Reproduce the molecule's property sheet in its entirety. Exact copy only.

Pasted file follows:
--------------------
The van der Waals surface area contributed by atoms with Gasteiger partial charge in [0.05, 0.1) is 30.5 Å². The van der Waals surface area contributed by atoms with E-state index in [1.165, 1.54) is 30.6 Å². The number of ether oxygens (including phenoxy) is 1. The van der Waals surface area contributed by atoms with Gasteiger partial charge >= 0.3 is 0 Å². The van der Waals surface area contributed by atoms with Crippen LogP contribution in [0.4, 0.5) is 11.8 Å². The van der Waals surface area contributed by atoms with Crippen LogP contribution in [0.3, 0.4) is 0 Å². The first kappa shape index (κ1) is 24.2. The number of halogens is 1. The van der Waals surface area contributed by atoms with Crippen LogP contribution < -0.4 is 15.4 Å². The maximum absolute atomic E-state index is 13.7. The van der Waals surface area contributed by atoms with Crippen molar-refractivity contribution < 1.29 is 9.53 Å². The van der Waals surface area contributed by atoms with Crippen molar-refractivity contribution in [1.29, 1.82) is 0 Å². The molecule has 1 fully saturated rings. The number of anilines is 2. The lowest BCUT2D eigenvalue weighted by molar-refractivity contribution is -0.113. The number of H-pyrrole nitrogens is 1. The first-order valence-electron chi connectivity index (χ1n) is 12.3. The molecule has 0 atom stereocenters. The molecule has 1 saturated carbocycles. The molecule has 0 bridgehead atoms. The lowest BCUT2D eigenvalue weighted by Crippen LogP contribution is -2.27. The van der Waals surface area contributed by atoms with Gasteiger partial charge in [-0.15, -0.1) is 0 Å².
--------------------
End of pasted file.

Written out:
The van der Waals surface area contributed by atoms with Gasteiger partial charge in [0.05, 0.1) is 30.5 Å². The van der Waals surface area contributed by atoms with E-state index in [1.165, 1.54) is 30.6 Å². The number of ether oxygens (including phenoxy) is 1. The van der Waals surface area contributed by atoms with Gasteiger partial charge >= 0.3 is 0 Å². The van der Waals surface area contributed by atoms with Crippen LogP contribution in [0.4, 0.5) is 11.8 Å². The van der Waals surface area contributed by atoms with Crippen LogP contribution in [0.3, 0.4) is 0 Å². The first kappa shape index (κ1) is 24.2. The number of halogens is 1. The van der Waals surface area contributed by atoms with Crippen LogP contribution < -0.4 is 15.4 Å². The maximum absolute atomic E-state index is 13.7. The van der Waals surface area contributed by atoms with Crippen molar-refractivity contribution < 1.29 is 9.53 Å². The van der Waals surface area contributed by atoms with Crippen molar-refractivity contribution in [1.29, 1.82) is 0 Å². The molecule has 1 fully saturated rings. The number of anilines is 2. The lowest BCUT2D eigenvalue weighted by molar-refractivity contribution is -0.113. The number of H-pyrrole nitrogens is 1. The first-order valence-electron chi connectivity index (χ1n) is 12.3. The molecule has 0 atom stereocenters. The molecule has 1 saturated carbocycles. The molecule has 0 bridgehead atoms. The lowest BCUT2D eigenvalue weighted by Crippen LogP contribution is -2.27. The van der Waals surface area contributed by atoms with Gasteiger partial charge in [-0.15, -0.1) is 0 Å².